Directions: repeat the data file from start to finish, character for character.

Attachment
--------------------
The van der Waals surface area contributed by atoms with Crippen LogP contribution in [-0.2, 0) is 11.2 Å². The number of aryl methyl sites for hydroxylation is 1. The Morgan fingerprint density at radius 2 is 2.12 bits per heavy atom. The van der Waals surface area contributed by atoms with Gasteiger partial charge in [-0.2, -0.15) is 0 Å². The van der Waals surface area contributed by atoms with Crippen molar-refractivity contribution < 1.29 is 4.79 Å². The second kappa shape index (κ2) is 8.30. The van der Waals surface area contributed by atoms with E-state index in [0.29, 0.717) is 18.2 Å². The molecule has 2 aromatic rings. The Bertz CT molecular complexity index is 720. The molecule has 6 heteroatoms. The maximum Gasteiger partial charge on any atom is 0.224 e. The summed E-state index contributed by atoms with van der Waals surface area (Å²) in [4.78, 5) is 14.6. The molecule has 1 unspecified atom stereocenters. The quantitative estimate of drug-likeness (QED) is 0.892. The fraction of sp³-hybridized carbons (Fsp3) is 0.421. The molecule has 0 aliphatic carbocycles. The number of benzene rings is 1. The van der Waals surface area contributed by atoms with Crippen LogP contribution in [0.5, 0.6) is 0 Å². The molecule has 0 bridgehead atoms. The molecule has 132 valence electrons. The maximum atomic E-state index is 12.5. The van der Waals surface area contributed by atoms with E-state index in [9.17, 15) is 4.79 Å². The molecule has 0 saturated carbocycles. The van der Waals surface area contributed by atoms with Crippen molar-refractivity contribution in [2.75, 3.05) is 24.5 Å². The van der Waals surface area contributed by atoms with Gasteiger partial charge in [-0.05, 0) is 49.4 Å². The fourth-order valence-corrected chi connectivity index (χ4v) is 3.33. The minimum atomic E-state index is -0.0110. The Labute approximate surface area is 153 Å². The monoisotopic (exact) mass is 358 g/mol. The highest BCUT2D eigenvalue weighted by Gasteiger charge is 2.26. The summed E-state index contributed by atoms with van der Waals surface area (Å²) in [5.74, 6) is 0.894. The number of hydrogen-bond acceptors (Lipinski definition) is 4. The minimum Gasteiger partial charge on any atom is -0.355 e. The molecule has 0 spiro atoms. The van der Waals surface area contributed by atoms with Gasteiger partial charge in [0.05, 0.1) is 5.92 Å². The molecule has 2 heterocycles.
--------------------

The van der Waals surface area contributed by atoms with Crippen LogP contribution in [-0.2, 0) is 11.2 Å². The number of aryl methyl sites for hydroxylation is 1. The Morgan fingerprint density at radius 2 is 2.12 bits per heavy atom. The van der Waals surface area contributed by atoms with Gasteiger partial charge in [-0.2, -0.15) is 0 Å². The van der Waals surface area contributed by atoms with Crippen molar-refractivity contribution < 1.29 is 4.79 Å². The second kappa shape index (κ2) is 8.30. The van der Waals surface area contributed by atoms with E-state index in [0.29, 0.717) is 18.2 Å². The molecule has 2 aromatic rings. The Bertz CT molecular complexity index is 720. The molecule has 6 heteroatoms. The maximum Gasteiger partial charge on any atom is 0.224 e. The summed E-state index contributed by atoms with van der Waals surface area (Å²) in [4.78, 5) is 14.6. The molecule has 1 unspecified atom stereocenters. The quantitative estimate of drug-likeness (QED) is 0.892. The fraction of sp³-hybridized carbons (Fsp3) is 0.421. The molecule has 0 aliphatic carbocycles. The number of benzene rings is 1. The van der Waals surface area contributed by atoms with Crippen LogP contribution in [0.5, 0.6) is 0 Å². The molecule has 0 bridgehead atoms. The molecule has 132 valence electrons. The maximum atomic E-state index is 12.5. The van der Waals surface area contributed by atoms with E-state index in [9.17, 15) is 4.79 Å². The molecule has 0 saturated carbocycles. The van der Waals surface area contributed by atoms with Crippen molar-refractivity contribution in [2.75, 3.05) is 24.5 Å². The van der Waals surface area contributed by atoms with Gasteiger partial charge in [-0.05, 0) is 49.4 Å². The fourth-order valence-corrected chi connectivity index (χ4v) is 3.33. The minimum atomic E-state index is -0.0110. The Labute approximate surface area is 153 Å². The monoisotopic (exact) mass is 358 g/mol. The highest BCUT2D eigenvalue weighted by Gasteiger charge is 2.26. The summed E-state index contributed by atoms with van der Waals surface area (Å²) in [5.74, 6) is 0.894. The number of hydrogen-bond acceptors (Lipinski definition) is 4. The minimum Gasteiger partial charge on any atom is -0.355 e. The molecule has 0 spiro atoms. The van der Waals surface area contributed by atoms with Gasteiger partial charge in [0.05, 0.1) is 5.92 Å². The molecule has 2 heterocycles.